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Jess on our GGJ 2017 experience
This past semester, I took a class in Player Studies, where one of the assignments was to study one particular player and then design a game specifically for them. When I was given this assignment, I thought it would be especially fun to use another game designer as my test subject. I chose to work with the renowned Pippin Barr, not only because I’ve admired his work for a long time, but also because he happens to work in the same game lab as me and was therefore easily accessible.
What I found when playing games with Pippin was that there was a difference between the games that he designs versus the games he enjoys playing. Pippin’s design style is short, to the point, and “jokey”, with a low-fi aesthetic; he is perhaps best known for adapting the works of contemporary artist Marina Abramović into games, which really says it all. The games he enjoys playing, on the other hand, range from masocore (e.g. Terry Cavanagh‘s work) to lushly-rendered exploratory “walking simulator” games (e.g. everything by The Chinese Room). Another game we ended up playing together was chess, which we both played when we were younger, then stopped — though Pippin did take it up again recently, via play-by-mail with a long-distance friend. While we were playing, and as he was about to win, he uttered the following phrase:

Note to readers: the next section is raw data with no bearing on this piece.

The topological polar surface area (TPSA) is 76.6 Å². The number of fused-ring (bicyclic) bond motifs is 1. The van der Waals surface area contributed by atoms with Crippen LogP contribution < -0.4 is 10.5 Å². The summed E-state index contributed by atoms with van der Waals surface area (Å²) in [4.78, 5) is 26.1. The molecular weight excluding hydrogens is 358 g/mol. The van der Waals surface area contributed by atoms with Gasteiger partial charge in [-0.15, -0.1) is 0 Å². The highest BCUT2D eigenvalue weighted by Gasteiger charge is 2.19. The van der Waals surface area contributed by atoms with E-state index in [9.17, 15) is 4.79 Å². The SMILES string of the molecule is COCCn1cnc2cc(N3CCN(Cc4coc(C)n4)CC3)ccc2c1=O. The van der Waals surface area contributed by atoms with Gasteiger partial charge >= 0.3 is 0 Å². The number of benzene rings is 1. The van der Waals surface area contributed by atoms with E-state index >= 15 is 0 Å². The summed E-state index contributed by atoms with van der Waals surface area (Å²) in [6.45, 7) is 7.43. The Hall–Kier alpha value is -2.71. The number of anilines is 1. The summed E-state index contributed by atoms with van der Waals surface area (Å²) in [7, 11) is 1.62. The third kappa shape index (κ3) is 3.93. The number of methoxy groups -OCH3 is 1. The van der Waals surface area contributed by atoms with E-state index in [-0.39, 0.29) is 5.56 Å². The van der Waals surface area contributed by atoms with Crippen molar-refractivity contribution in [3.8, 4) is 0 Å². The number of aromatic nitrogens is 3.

“I’m not very good at winning games… actually, I guess I’m not very good at games at all.”
This both intrigued and inspired me. What is it about winning games that would make someone uncomfortable? Moreover, how can I, as a designer, enhance this discomfort? In contrast to the idea of a masocore game that is so difficult that constantly losing is part of the fun, what if the game were ridiculously easy, and the accolades you got for winning then felt completely and utterly meaningless? Moreover, what if the way to play and win the game was to be a complete, utter sociopath?
The result was that I made a game called CHESS FOR MEN.
I’ve been wanting to write a post about Brechtian influences on DomPam2 for a while now, but with trying to wrap up course work this semester and dealing with other life things, it’s been hard to focus on things that don’t have immediate deadlines. My general stress level has, in part, been heightened by last month’s US election, which affects us here in Canada pretty significantly, even though I honestly am glad to be back.
In times like these, I believe it’s more important than ever for artists to engage with politics in their work, even as some folks seem to get all bothered about it. “Artists are supposed to make people smile, not think.” “Games are supposed to be fun.” That sort of thing. And, well, sure, what I want to do is not going to make me popular or garner me a lot of Steam sales, because most people who play videogames seem to want to have fun and feel good, at least as I understand it.1 And yet, I’m at a point where I can’t not make games that express the things I’m thinking and feeling.